The Fort Smith Board of Directors approved a resolution Tuesday night (March 1) that commits them to creating a sales tax advisory committee for the city, while not actually creating a sales tax advisory committee.
Directors approved two ordinances Feb. 22 that will allows voters in the city the opportunity to vote on the continuation of a 1% sales tax in a special election during the Arkansas state primary election May 24.
The first ordinance approved by the board will renew a 0.25% sales tax that is evenly allocated between the city’s fire department and city’s parks and recreation department. Directors voted 5-2 to extend the tax eight years, with collections from Sept. 30, 2022, to Sept. 20, 2030. The 0.25% sales tax that is evenly allocated between the two departments is set to expire on Sept. 30. That tax generated $5.7 million in 2020.
The second ordinance will extend a 0.75% sales tax from Jan. 1, 2023, to Dec. 31, 2030, with 83.3% of the revenue going to federal consent decree work on the city’s water and sewer system, and 16.7% directed to the city’s police department. The 0.75% sales tax was approved to pay the debt incurred for water and sewer projects and those bonds will be paid in full during the third quarter of 2022. This means the sales tax will end on Dec. 31.
The board informally agreed during a study session Feb. 21 to form a sales tax advisory committee made up of Fort Smith citizens who would review sales tax revenues and the city’s spending of those funds. The board also informally agreed during the study session that if the 0.75% sales tax is approved by the voters in May, that there will be a three year freeze on sewer rates and if future boards opt to raise sewer rates any more than 3.5% after that three years, the sales tax would cease.
The resolution, which was passed unanimously Tuesday night, states that “in the interest of transparency related to the use of proceeds from such sales and use taxes, the City’s Board of Directors wishes to state its intention to formally create a Sales Tax Advisory Committee of Fort Smith residents to regularly review revenues and expenditures related to sales taxes collected by the City of Fort Smith.” It further states that the board intends to consider an ordinance creating the committee, its makeup, authorities and responsibilities on or before June 21.
City Administrator Carl Geffken said the resolution submitted Tuesday rather than an ordinance was in order to allow the board the chance to discuss the ordinance at an upcoming study session where they could get citizen input.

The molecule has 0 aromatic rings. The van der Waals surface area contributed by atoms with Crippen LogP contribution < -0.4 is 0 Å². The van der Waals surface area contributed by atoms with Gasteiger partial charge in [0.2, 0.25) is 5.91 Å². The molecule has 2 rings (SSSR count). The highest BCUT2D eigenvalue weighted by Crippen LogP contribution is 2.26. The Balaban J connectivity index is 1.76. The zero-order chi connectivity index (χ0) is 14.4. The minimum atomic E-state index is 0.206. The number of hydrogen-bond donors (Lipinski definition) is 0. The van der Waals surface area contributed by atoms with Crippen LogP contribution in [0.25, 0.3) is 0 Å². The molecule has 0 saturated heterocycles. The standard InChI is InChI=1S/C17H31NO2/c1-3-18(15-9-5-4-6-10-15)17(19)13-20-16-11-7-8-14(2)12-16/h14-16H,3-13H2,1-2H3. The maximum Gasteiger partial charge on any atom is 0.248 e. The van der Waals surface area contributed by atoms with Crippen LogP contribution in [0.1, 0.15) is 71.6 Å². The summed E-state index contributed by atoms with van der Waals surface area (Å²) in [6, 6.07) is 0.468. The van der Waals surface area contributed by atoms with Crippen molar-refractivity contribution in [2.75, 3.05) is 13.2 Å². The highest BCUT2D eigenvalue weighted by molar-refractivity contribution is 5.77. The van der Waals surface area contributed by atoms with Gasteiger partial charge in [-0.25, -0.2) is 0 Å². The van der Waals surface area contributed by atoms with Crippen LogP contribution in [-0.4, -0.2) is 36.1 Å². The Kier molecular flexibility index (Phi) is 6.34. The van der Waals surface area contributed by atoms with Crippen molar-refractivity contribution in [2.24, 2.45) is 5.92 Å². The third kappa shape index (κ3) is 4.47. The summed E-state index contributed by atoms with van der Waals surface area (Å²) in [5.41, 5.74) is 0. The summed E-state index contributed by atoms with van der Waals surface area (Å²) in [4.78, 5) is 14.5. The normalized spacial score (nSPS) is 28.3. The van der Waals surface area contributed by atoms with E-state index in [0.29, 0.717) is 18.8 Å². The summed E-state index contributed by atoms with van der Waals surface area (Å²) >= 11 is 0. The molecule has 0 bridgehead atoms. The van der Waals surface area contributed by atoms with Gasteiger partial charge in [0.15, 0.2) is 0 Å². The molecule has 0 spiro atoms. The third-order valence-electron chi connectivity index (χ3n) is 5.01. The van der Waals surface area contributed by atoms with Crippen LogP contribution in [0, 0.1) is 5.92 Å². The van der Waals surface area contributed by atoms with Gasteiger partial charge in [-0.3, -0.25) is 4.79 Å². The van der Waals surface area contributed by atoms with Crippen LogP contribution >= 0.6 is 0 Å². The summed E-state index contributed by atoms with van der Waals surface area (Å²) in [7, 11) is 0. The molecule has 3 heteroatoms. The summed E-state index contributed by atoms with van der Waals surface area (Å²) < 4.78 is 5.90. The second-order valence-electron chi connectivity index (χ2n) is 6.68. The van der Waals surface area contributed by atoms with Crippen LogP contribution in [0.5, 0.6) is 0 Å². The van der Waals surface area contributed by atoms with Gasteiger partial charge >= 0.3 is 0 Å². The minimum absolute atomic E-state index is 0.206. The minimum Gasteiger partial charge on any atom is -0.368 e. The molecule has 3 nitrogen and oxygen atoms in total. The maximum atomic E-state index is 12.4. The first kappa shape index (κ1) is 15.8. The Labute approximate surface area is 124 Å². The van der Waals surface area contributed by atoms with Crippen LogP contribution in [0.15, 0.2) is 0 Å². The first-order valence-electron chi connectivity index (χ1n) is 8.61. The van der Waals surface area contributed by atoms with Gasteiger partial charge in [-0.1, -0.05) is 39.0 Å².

“It will allow us to determine what the board wants and what the residents want,” Geffken said.
Fort Smith Attorney Joey McCutchen, representing Citizens Against Unfair Taxes, addressed the board questioning the timing of when the ordinance will be passed in connection to when citizens would go to the polls. He said while the study session to get citizens input on the advisory committee sounds good, the ordinance needs to be passed well before the election.
“The citizens need details now. We need something in writing now. We come back to the trust issue. … I would prefer an ordinance right now that lines out who will serve on the committee, the breadth of the committee, the scope of the committee, the duties of the committee and the operations of the committee. Otherwise, at least the group I represent still has questions about whether this tax should be voted for or against,” McCutchen said.
He also said the group he represents still has questions about the sewer rate freeze that was not on the agenda Tuesday night.
“We need details on that. The people need details now, not a week before the election and certainly not a month after the election … so we know exactly what we are voting on,” McCutchen said.
Director Kevin Settle asked that the study session on the advisory committee be included in one of the next two upcoming study sessions and the ordinance be included on the agenda for the April 5 board meeting. Other board members agreed with that timeline.
“Regarding the rate cap and rate freeze, that’s in the enabling ordinance. … In the state law … it says the ballot is prescribed on what language it can have. By putting it in the enabling ordinance, then if the board goes against that enabling ordinance, it would open up the city to liability to say, ‘look you passed the ordinance and in that ordinance where you approved the sales tax, you said you would freeze the rates for three years and not increase the rates by more than 3.5% through the end of the sales tax.’ So it’s in that enabling ordinance when the ordinance had its vote,” Geffken said.
Director Lavon Morton asked for clarification that the rate freeze and increase cap are already in the city ordinance that the board has approved. Geffken said it was.
Section 9 of the ordinance passed Feb. 22, states that if the voters approve the 0.75% sales and use tax “the Board of Directors commits to freeze sewer rates at existing levels commencing June 1, 2022, so long as the city is meeting its rate covenant with holders of the City’s bonds secured by water and sewer revenues,” according to the ordinance included with the board’s agenda on the city’s website.
The minutes from the Feb. 22 meeting that would include the actual passed ordinance, which included amendments regarding the length of time the tax would be collected, are not yet posted on the city’s website. While the board did pass amendments to the ordinances regarding the length of time they would be collected, there was no discussion Feb. 22 on the rate freeze or the increase caps. That discussion was held at the Feb. 21 study session where the board’s preferences were noted.